SETI's founders say that even though the chances of success in this lifetime are miniscule, a radio telescope still offers the best hope of success. Dan Werthhimer, an astronomer and chief scientist on the project, argues that despite the Hollywood version of alien contact, a physical visit is unlikely. "Despite all the alleged Roswells and alien abductions and UFO sightings, there is not a single shred of scientific evidence that aliens have ever visited Earth," he writes. "Not one. The amount of energy and time necessary to travel between stars is so immense that a more 'economical' method is mandated." He estimates that a trip from Earth to the nearest star, Alpha Centauri, would cost well over $30 quadrillion. By contrast, radio signals are cheap.

But realistically, what are the chances that another life form is beaming signals our way that are so strong we can receive them? "I wouldn't hold your breath," says Werthimer, in a recent interview. "But I'm optimistic in the long run. I think the universe is likely to be teeming with life--with 400 billion stars in our galaxy, and with billions of galaxies--it would be bizarre if we were the only ones. However, the search that we've been doing, even SETI@home which is very powerful search, is still just scratching the surface. We do talk about SETI like looking for a needle in a haystack. Right now, Earthlings are just looking at the corners of the haystack. We're just getting in the game."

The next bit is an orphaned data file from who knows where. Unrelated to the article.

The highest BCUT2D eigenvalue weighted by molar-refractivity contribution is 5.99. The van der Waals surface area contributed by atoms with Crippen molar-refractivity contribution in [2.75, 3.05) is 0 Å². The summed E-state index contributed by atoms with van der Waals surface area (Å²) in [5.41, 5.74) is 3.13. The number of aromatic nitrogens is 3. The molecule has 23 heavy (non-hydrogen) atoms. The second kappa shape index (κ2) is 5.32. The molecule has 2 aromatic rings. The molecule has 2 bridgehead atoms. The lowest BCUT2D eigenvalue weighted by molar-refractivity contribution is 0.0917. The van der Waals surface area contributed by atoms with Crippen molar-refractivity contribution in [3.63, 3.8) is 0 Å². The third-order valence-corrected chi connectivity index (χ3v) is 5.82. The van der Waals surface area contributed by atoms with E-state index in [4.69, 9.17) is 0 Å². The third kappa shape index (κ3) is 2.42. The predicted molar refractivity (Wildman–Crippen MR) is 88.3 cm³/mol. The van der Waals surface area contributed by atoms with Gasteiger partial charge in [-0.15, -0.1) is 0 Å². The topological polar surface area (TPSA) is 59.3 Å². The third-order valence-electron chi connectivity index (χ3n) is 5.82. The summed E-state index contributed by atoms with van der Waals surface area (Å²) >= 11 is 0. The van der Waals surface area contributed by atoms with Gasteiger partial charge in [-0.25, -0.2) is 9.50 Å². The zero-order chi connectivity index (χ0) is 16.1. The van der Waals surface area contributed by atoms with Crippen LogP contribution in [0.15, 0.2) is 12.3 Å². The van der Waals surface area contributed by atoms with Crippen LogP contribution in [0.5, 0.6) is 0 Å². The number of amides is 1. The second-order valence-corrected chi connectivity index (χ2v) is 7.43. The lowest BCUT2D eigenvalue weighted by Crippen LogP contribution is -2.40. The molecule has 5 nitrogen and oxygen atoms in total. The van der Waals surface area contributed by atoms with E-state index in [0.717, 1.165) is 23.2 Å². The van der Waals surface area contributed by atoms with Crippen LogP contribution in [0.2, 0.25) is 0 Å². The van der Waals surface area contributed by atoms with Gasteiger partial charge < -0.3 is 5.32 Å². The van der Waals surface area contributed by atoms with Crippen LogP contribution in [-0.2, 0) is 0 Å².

Werthimer is also the first to admit that the project can't do a systematic, comprehensive search covering all the radio bands and frequencies. But the problem he says is limited by computing power. That's good news because global computer power is still on the rise. According to Moore's law, new processors are still doubling in power every 18 months. Beyond that, Werthimer and his colleagues have tapped the ultimate scalable "computer." At this writing, more than 500,000 users--more than the organization expected and enough to temporarily overload its servers--were participating in SETI@home. That represents more than 60 million hours in CPU time. (These numbers are growing quickly. The latest are posted at